Thursday, March 15, 2012

Seclusion, Restraints & Students with Disabilities

A new report (see figure below) from the U.S. Department of Education's Office of Civil Rights has made public that 70% of the public school students subjected to physical restraint and seclusion are students with disabilities.

Iowa's Senator Tom Harkin is sponsoring a bill called the Keeping All Students Safe Act.  It would ban seclusion and confinement of children in locked rooms or spaces from which they cannot exit, and restrict physical restraint to emergencies posing a threat of serious bodily injury to self or other. Schools will no longer be able seclusion and restraint as ways punish children, coerce compliance, for behavioral infractions, or as a substitute for positive behavioral support or proper educational programming. These means would not be options when less restrictive measures would be effective. They would not be permitted to be used for hours. The bill would ban restraints that are life threatening (including those that interfere with breathing), mechanical and chemical restraints, and aversives that threaten health or safety, and restraints that interfere with the ability to communicate or which would harm a child.  The full text of the Keeping All Students Safe Act is available

Iowa is among the states that has laws that generally limit public and private school employees in regard to applying physical contact or force to enrolled students, and require that any such force or contact is reasonable and necessary under the circumstances. These rules also provide requirements for administrators and staff of public schools, accredited nonpublic schools, and area education agencies regarding the use of physical restraints and physical confinement and detention.

These laws bar the use of mechanical restraints, and include misusing physical devices that are meant for safety, therapy, or another purpose for disciplinary purposes. Material restraints cannot be used to confine a student. While "necessary and reasonable" force may be used, these terms are defined by the context of the event, and the Iowa Department of Education notes that, for example, restraining a student for tearing up a paper is unreasonable and unnecessary force.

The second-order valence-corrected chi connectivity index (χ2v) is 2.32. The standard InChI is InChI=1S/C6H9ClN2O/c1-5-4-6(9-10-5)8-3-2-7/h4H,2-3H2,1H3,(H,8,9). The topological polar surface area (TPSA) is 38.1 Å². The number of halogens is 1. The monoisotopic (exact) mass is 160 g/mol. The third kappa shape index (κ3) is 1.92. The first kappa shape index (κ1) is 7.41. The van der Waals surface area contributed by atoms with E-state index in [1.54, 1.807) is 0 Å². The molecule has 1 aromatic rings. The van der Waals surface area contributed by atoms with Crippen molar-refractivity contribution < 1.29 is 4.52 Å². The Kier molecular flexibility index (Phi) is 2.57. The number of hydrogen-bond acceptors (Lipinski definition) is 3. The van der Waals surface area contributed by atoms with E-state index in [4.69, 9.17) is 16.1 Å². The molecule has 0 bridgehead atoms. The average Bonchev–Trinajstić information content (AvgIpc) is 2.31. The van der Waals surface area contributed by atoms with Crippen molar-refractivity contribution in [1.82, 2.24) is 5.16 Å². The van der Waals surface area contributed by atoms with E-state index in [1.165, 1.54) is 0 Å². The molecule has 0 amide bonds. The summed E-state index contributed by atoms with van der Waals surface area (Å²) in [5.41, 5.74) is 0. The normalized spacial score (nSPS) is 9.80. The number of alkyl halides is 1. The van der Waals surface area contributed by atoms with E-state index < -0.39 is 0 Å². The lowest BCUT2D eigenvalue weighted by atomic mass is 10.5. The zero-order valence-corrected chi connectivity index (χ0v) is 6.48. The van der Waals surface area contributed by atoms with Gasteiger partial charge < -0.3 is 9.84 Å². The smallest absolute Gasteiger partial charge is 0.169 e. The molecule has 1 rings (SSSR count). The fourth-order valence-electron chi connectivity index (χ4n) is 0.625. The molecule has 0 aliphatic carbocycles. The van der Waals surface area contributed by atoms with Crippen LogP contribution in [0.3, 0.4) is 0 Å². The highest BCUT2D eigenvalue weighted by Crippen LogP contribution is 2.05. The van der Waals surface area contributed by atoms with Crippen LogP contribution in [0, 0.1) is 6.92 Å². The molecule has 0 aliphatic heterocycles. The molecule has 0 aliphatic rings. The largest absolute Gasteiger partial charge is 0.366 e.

If school personnel decide to seclude or physically confine a student, the room must be of adequate size, sufficient light, adequate ventilation, and temperature similar to the rest of the building. The door to the room must be nonlocking and allow for easy exit; it may not be disabled by duct tape or chairs.

The period of time for confinement is to be "reasonable" and "allow for bodily needs."  Adequate and continuous adult supervision is necessary, and if the confinement is longer than one class period or 60 minutes, an administrator must authorize the continued confinement.

If school personnel use restraint or seclusion with a student, the parents must be notified that same day and in writing within 3 days.  They must be shown the documentation of the incident, provided with the name of all school employees involved, and the administrator authorizing further confinement.

To view the full text of the Office of Civil Rights report, visit

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